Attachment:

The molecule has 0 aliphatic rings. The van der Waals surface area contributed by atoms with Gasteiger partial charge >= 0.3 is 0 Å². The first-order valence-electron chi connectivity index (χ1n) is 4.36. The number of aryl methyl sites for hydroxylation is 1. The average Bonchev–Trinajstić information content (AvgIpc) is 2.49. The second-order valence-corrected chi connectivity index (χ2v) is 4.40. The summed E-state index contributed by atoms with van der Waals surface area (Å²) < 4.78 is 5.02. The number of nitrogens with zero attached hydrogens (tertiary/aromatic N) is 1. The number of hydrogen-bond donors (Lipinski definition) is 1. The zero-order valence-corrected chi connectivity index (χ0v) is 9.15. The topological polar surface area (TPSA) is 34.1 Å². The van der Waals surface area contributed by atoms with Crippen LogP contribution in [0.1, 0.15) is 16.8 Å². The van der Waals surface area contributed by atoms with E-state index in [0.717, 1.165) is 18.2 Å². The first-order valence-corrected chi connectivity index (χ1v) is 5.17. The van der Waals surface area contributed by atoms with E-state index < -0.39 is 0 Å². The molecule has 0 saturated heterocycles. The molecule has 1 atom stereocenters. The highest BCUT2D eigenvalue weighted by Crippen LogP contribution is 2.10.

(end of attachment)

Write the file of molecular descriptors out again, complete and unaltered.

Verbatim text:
The molecule has 0 aliphatic rings. The van der Waals surface area contributed by atoms with Gasteiger partial charge >= 0.3 is 0 Å². The first-order valence-electron chi connectivity index (χ1n) is 4.36. The number of aryl methyl sites for hydroxylation is 1. The average Bonchev–Trinajstić information content (AvgIpc) is 2.49. The second-order valence-corrected chi connectivity index (χ2v) is 4.40. The summed E-state index contributed by atoms with van der Waals surface area (Å²) < 4.78 is 5.02. The number of nitrogens with zero attached hydrogens (tertiary/aromatic N) is 1. The number of hydrogen-bond donors (Lipinski definition) is 1. The zero-order valence-corrected chi connectivity index (χ0v) is 9.15. The topological polar surface area (TPSA) is 34.1 Å². The van der Waals surface area contributed by atoms with Crippen LogP contribution in [0.1, 0.15) is 16.8 Å². The van der Waals surface area contributed by atoms with E-state index in [0.717, 1.165) is 18.2 Å². The first-order valence-corrected chi connectivity index (χ1v) is 5.17. The van der Waals surface area contributed by atoms with E-state index < -0.39 is 0 Å². The molecule has 0 saturated heterocycles. The molecule has 1 atom stereocenters. The highest BCUT2D eigenvalue weighted by Crippen LogP contribution is 2.10.